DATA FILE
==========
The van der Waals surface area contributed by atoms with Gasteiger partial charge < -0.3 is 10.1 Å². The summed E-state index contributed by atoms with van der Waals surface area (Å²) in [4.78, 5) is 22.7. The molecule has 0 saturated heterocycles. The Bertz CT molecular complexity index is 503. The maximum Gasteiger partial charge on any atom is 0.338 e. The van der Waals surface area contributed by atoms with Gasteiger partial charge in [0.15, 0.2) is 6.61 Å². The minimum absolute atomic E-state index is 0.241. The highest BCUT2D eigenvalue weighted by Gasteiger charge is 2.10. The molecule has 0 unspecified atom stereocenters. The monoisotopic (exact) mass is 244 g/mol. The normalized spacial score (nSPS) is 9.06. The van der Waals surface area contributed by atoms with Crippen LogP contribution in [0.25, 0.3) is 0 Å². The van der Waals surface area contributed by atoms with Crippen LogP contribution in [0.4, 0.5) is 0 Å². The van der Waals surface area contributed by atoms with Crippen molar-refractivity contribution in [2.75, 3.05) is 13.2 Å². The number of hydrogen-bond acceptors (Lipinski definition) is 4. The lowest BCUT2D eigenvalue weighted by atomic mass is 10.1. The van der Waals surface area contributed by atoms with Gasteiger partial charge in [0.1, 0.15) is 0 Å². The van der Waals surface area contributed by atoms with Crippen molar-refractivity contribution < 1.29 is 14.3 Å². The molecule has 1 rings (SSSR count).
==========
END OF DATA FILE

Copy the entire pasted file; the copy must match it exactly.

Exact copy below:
The van der Waals surface area contributed by atoms with Gasteiger partial charge < -0.3 is 10.1 Å². The summed E-state index contributed by atoms with van der Waals surface area (Å²) in [4.78, 5) is 22.7. The molecule has 0 saturated heterocycles. The Bertz CT molecular complexity index is 503. The maximum Gasteiger partial charge on any atom is 0.338 e. The van der Waals surface area contributed by atoms with Gasteiger partial charge in [0.15, 0.2) is 6.61 Å². The minimum absolute atomic E-state index is 0.241. The highest BCUT2D eigenvalue weighted by Gasteiger charge is 2.10. The molecule has 0 unspecified atom stereocenters. The monoisotopic (exact) mass is 244 g/mol. The normalized spacial score (nSPS) is 9.06. The van der Waals surface area contributed by atoms with Crippen LogP contribution in [0.25, 0.3) is 0 Å². The van der Waals surface area contributed by atoms with Crippen LogP contribution in [0.4, 0.5) is 0 Å². The van der Waals surface area contributed by atoms with Crippen molar-refractivity contribution in [2.75, 3.05) is 13.2 Å². The number of hydrogen-bond acceptors (Lipinski definition) is 4. The lowest BCUT2D eigenvalue weighted by atomic mass is 10.1. The van der Waals surface area contributed by atoms with Gasteiger partial charge in [0.1, 0.15) is 0 Å². The van der Waals surface area contributed by atoms with Crippen molar-refractivity contribution < 1.29 is 14.3 Å². The molecule has 1 rings (SSSR count).